Gracie walked through the family room last night after I had put the girlies to bed and was trying to watch a little television before bed. Searching for that old, familiar routine. One of the characters was trying to reach his grandkids and kept getting a rather annoying tone beeping in his ear.
“Mom…that’s a busy signal,” Gracie informed me.
I was a bit proud because I’d had to explain the phenomenon of a busy signal to her just the week before the flu descended. You know – the day she came home fully formed pre-tween without any notice and spent the entire afternoon on the phone.
It was a Wednesday. Gracie told me that she had collected most of her friends’ phone numbers in her planners and that she was supposed to call some of them later. Apparently they had schemed over lunch. As if on cue, as soon as dinner was over, the phone rang. Our house phone never rings. Usually the only people we call on that are my fam back in New England. That phone? Is for long distance without the cell static and for emergencies that’s it. Oh, and now apparently it’s for Gracie. Because good gracious did that girl talk. She talked to Girl D. for about ten minutes and then called Boy D. and twittered on and on about what she and Girl D. had just talked about. Then she hung up and tried some other friend. But she wasn’t home. So then she tried Boy D. again. And that’s when it happened:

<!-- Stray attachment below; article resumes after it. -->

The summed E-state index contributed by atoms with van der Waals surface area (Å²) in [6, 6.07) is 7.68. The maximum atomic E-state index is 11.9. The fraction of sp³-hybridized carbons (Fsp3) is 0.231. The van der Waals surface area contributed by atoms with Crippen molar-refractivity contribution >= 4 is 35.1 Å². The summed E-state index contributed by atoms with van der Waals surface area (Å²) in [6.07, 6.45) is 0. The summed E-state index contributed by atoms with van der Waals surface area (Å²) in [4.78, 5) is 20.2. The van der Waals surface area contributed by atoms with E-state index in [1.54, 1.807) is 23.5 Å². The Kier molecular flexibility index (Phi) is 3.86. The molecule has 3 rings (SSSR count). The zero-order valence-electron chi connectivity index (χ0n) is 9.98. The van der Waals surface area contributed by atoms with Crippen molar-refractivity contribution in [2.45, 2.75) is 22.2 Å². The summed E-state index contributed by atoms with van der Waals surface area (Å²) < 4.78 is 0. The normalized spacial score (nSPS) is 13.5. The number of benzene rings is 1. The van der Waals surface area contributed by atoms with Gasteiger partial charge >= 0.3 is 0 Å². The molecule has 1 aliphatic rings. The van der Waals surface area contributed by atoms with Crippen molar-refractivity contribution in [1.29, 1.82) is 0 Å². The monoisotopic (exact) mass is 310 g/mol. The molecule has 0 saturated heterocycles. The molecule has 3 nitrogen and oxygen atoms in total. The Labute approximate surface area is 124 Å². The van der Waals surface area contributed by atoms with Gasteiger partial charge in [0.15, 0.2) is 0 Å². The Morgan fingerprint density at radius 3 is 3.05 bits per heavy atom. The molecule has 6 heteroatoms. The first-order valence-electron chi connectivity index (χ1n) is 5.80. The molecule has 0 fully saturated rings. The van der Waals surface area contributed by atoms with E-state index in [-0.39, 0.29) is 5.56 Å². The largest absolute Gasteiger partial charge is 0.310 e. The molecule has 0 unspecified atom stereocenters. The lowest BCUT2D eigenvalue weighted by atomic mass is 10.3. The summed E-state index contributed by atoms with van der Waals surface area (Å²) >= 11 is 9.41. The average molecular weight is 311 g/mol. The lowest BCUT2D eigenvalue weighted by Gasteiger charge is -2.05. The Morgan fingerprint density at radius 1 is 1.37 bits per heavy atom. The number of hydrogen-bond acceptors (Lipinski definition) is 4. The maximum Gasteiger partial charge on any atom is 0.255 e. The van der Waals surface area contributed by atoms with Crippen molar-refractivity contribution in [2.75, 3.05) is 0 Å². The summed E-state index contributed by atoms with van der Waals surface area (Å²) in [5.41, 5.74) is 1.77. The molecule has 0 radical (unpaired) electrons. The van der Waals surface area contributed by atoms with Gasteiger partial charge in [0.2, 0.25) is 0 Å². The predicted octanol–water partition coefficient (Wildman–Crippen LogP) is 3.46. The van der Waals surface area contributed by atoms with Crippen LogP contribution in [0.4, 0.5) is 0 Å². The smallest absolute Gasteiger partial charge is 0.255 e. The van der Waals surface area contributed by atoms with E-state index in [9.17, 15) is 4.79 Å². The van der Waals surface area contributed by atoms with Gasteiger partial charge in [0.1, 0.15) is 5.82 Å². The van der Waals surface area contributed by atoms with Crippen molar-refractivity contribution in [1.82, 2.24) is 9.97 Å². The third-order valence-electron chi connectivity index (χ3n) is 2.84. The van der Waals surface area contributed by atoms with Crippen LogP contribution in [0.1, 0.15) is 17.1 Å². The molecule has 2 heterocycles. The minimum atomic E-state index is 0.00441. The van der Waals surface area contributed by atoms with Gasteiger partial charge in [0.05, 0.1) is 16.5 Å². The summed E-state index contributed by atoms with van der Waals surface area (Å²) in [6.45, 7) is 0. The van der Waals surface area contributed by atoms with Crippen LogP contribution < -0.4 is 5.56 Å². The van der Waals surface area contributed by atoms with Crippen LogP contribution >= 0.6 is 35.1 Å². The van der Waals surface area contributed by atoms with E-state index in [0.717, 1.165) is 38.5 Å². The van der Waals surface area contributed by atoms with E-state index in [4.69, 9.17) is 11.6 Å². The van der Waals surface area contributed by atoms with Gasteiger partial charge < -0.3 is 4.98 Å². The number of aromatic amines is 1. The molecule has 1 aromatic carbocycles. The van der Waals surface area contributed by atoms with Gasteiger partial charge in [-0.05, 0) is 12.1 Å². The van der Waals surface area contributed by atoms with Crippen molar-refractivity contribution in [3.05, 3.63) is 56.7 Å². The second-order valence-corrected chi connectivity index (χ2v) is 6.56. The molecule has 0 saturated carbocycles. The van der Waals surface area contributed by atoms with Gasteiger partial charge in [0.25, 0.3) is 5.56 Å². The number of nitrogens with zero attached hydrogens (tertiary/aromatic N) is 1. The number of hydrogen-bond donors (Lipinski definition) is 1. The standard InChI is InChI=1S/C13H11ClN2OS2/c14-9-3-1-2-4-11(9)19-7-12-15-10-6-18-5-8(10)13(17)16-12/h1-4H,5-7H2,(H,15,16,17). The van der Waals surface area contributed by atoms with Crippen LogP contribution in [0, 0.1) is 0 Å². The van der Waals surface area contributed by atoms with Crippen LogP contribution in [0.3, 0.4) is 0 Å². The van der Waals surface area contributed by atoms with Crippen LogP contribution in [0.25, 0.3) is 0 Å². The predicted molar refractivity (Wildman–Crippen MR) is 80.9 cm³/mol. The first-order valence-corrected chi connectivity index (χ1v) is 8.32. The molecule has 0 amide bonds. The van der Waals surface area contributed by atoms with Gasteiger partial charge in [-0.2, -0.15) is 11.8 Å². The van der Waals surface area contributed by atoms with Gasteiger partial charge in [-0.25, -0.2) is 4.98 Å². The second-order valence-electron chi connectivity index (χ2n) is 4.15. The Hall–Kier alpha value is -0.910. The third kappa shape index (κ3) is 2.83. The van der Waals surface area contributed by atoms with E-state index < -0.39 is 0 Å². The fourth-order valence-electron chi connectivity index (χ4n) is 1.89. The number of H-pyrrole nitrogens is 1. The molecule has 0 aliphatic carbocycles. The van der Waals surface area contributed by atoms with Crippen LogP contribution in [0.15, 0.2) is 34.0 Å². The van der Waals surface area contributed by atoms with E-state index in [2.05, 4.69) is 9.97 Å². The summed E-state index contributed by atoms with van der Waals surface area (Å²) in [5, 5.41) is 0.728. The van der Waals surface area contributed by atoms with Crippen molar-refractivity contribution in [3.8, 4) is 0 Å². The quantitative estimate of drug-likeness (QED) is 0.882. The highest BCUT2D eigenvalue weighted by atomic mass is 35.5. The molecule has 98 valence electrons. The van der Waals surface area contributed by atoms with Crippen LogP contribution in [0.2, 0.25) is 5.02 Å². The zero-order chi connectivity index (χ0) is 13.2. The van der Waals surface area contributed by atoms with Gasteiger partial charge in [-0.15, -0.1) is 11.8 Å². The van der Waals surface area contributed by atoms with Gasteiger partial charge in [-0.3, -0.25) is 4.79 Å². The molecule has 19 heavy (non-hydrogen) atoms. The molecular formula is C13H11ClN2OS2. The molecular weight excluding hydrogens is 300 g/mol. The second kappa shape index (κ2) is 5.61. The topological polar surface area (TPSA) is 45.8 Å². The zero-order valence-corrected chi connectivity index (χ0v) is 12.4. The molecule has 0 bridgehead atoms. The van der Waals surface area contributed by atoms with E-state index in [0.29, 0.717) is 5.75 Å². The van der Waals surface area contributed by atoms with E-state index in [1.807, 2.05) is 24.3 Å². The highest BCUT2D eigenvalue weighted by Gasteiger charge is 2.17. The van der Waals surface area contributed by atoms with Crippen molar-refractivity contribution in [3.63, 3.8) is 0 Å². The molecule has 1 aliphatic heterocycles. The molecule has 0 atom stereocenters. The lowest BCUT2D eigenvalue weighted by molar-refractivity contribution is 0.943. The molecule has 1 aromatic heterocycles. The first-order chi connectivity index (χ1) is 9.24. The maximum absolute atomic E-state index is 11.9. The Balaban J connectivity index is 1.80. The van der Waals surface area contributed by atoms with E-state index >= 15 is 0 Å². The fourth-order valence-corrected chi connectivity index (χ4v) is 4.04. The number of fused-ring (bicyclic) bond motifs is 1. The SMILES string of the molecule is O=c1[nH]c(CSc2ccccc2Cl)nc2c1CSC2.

“Mom – the phone is making a weird noise.”
I smiled to myself and imitated a busy tone. “Yeah, that’s it!” she told me. “Does that mean it’s long distance?” So I explained the concept of the busy signal to my very spoiled daughter. Girl D. called in the middle of our chat, interrupting the generational-differences discussion.
You guys, I knew the day would come when Gracie would discover the phone. My best friend Julie and I started spending every afternoon on my phone (that was a rotary phone) when we were in third grade. So that didn’t seem out of the ordinary. (All the same, I picked up my cell and blah!ed over Gracie and her friends to Julie right then and there. It just seemed appropriate.) What was making me worry just a leeeetle bit was the fact that Gracie, Girl D. and Boy D. were talking about how Girl D. thought Boy D. was cute!!! I mean !!! Surely that doesn’t happen until at least sixth grade! The kids didn’t even know how phones worked! (Gracie at one point said she had to call Boy D. but he wasn’t answering. Only Girl D. had just called him and she was supposed to call too. I told her if you’re on the phone with one person, you can’t pick up another person too. “But how do we talk to Auntie Kim and Auntie Rhi at the same time?” she asked. Uh…because they live in the same house? “Oh yeah.” Sigh.)
Anyway, this calling back and forth thing happened for the rest of the night until Boy D. called for the umpteenth time right after 7 p.m. Since Gracie had been talking to them for over an hour, I felt okay telling her to explain to her friends that she couldn’t have any calls after 7:30 p.m. She was pretty good about it, too. I imagine skirting Mom’s rules doesn’t come until full-fledged tweendom. Definitely teenagerdom.
I just really, really thought I had more time.